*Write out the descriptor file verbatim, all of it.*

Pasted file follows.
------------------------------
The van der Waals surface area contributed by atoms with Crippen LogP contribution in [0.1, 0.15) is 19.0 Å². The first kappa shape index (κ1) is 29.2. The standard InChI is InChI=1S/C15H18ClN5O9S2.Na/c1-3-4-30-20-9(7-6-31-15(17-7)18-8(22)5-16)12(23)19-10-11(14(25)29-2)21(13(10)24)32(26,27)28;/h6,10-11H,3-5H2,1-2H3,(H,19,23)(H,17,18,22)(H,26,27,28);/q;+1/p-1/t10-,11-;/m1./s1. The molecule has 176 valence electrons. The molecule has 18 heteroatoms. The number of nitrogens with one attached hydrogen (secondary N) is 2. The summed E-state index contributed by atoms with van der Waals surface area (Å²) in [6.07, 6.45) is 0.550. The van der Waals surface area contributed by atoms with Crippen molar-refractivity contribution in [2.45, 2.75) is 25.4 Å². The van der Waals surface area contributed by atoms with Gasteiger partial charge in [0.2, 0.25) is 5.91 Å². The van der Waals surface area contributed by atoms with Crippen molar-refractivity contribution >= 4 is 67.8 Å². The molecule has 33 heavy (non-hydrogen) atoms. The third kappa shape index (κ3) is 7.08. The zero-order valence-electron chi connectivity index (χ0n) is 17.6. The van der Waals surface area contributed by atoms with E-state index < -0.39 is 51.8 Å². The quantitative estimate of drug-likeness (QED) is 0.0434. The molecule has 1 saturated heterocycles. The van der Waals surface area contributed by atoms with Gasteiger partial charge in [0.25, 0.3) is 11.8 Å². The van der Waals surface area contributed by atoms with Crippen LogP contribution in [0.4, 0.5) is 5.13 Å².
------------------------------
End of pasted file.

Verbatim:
The van der Waals surface area contributed by atoms with Crippen LogP contribution in [0.1, 0.15) is 19.0 Å². The first kappa shape index (κ1) is 29.2. The standard InChI is InChI=1S/C15H18ClN5O9S2.Na/c1-3-4-30-20-9(7-6-31-15(17-7)18-8(22)5-16)12(23)19-10-11(14(25)29-2)21(13(10)24)32(26,27)28;/h6,10-11H,3-5H2,1-2H3,(H,19,23)(H,17,18,22)(H,26,27,28);/q;+1/p-1/t10-,11-;/m1./s1. The molecule has 176 valence electrons. The molecule has 18 heteroatoms. The number of nitrogens with one attached hydrogen (secondary N) is 2. The summed E-state index contributed by atoms with van der Waals surface area (Å²) in [6.07, 6.45) is 0.550. The van der Waals surface area contributed by atoms with Crippen molar-refractivity contribution in [2.45, 2.75) is 25.4 Å². The van der Waals surface area contributed by atoms with Gasteiger partial charge in [0.2, 0.25) is 5.91 Å². The van der Waals surface area contributed by atoms with Crippen molar-refractivity contribution >= 4 is 67.8 Å². The molecule has 33 heavy (non-hydrogen) atoms. The third kappa shape index (κ3) is 7.08. The zero-order valence-electron chi connectivity index (χ0n) is 17.6. The van der Waals surface area contributed by atoms with E-state index < -0.39 is 51.8 Å². The quantitative estimate of drug-likeness (QED) is 0.0434. The molecule has 1 saturated heterocycles. The van der Waals surface area contributed by atoms with Gasteiger partial charge in [0.25, 0.3) is 11.8 Å². The van der Waals surface area contributed by atoms with Crippen LogP contribution in [0.4, 0.5) is 5.13 Å².